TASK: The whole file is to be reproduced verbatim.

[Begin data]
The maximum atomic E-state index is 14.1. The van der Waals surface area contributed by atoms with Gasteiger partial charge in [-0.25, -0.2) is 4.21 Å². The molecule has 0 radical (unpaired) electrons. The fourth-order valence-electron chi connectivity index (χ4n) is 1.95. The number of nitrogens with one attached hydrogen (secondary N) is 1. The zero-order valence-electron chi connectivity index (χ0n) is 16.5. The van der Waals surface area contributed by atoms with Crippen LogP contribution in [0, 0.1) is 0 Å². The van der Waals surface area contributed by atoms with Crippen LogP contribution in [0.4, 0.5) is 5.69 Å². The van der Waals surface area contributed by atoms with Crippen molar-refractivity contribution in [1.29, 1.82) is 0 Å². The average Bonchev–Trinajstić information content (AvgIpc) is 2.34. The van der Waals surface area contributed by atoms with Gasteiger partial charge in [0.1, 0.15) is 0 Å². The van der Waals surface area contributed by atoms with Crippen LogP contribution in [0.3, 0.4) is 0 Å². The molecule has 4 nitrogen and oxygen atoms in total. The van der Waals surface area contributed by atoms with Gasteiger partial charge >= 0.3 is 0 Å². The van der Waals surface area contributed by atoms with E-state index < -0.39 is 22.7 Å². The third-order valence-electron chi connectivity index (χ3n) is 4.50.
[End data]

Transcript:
The maximum atomic E-state index is 14.1. The van der Waals surface area contributed by atoms with Gasteiger partial charge in [-0.25, -0.2) is 4.21 Å². The molecule has 0 radical (unpaired) electrons. The fourth-order valence-electron chi connectivity index (χ4n) is 1.95. The number of nitrogens with one attached hydrogen (secondary N) is 1. The zero-order valence-electron chi connectivity index (χ0n) is 16.5. The van der Waals surface area contributed by atoms with Crippen LogP contribution in [0, 0.1) is 0 Å². The van der Waals surface area contributed by atoms with Crippen LogP contribution in [0.4, 0.5) is 5.69 Å². The van der Waals surface area contributed by atoms with Crippen molar-refractivity contribution in [1.29, 1.82) is 0 Å². The average Bonchev–Trinajstić information content (AvgIpc) is 2.34. The van der Waals surface area contributed by atoms with Gasteiger partial charge in [0.1, 0.15) is 0 Å². The van der Waals surface area contributed by atoms with Crippen LogP contribution in [0.3, 0.4) is 0 Å². The molecule has 4 nitrogen and oxygen atoms in total. The van der Waals surface area contributed by atoms with Gasteiger partial charge >= 0.3 is 0 Å². The van der Waals surface area contributed by atoms with E-state index < -0.39 is 22.7 Å². The third-order valence-electron chi connectivity index (χ3n) is 4.50.